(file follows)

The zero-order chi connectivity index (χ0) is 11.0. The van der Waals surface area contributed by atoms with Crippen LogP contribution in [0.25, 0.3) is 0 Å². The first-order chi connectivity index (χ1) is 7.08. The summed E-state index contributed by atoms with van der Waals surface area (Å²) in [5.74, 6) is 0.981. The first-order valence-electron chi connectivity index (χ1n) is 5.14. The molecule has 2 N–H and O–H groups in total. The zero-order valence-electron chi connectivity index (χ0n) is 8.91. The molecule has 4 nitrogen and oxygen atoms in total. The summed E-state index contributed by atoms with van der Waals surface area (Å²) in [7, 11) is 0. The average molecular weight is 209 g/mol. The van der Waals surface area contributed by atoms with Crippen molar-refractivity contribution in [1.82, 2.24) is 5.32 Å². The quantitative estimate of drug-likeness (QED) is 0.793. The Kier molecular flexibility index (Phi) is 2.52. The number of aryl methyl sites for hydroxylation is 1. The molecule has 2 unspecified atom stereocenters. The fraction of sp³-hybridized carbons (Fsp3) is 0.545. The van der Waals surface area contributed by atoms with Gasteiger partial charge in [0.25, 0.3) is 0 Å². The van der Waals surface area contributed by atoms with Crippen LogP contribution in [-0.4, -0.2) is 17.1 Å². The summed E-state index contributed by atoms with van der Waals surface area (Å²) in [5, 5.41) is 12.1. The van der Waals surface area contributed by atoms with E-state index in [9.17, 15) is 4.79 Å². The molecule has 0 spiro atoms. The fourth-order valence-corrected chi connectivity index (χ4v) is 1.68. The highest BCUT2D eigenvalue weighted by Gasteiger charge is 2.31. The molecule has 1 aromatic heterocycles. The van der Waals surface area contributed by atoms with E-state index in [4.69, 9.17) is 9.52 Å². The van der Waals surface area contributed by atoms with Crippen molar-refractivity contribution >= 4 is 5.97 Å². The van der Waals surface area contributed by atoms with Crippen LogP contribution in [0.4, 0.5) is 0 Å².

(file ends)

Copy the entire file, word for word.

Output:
The zero-order chi connectivity index (χ0) is 11.0. The van der Waals surface area contributed by atoms with Crippen LogP contribution in [0.25, 0.3) is 0 Å². The first-order chi connectivity index (χ1) is 7.08. The summed E-state index contributed by atoms with van der Waals surface area (Å²) in [5.74, 6) is 0.981. The first-order valence-electron chi connectivity index (χ1n) is 5.14. The molecule has 2 N–H and O–H groups in total. The zero-order valence-electron chi connectivity index (χ0n) is 8.91. The molecule has 4 nitrogen and oxygen atoms in total. The summed E-state index contributed by atoms with van der Waals surface area (Å²) in [7, 11) is 0. The average molecular weight is 209 g/mol. The van der Waals surface area contributed by atoms with Crippen molar-refractivity contribution in [1.82, 2.24) is 5.32 Å². The quantitative estimate of drug-likeness (QED) is 0.793. The Kier molecular flexibility index (Phi) is 2.52. The number of aryl methyl sites for hydroxylation is 1. The molecule has 2 unspecified atom stereocenters. The fraction of sp³-hybridized carbons (Fsp3) is 0.545. The van der Waals surface area contributed by atoms with Gasteiger partial charge in [0.25, 0.3) is 0 Å². The van der Waals surface area contributed by atoms with Crippen LogP contribution in [-0.4, -0.2) is 17.1 Å². The summed E-state index contributed by atoms with van der Waals surface area (Å²) in [5, 5.41) is 12.1. The van der Waals surface area contributed by atoms with E-state index in [9.17, 15) is 4.79 Å². The molecule has 0 spiro atoms. The fourth-order valence-corrected chi connectivity index (χ4v) is 1.68. The highest BCUT2D eigenvalue weighted by Gasteiger charge is 2.31. The molecule has 1 aromatic heterocycles. The van der Waals surface area contributed by atoms with E-state index in [4.69, 9.17) is 9.52 Å². The van der Waals surface area contributed by atoms with Crippen molar-refractivity contribution >= 4 is 5.97 Å². The van der Waals surface area contributed by atoms with Crippen LogP contribution in [0.4, 0.5) is 0 Å².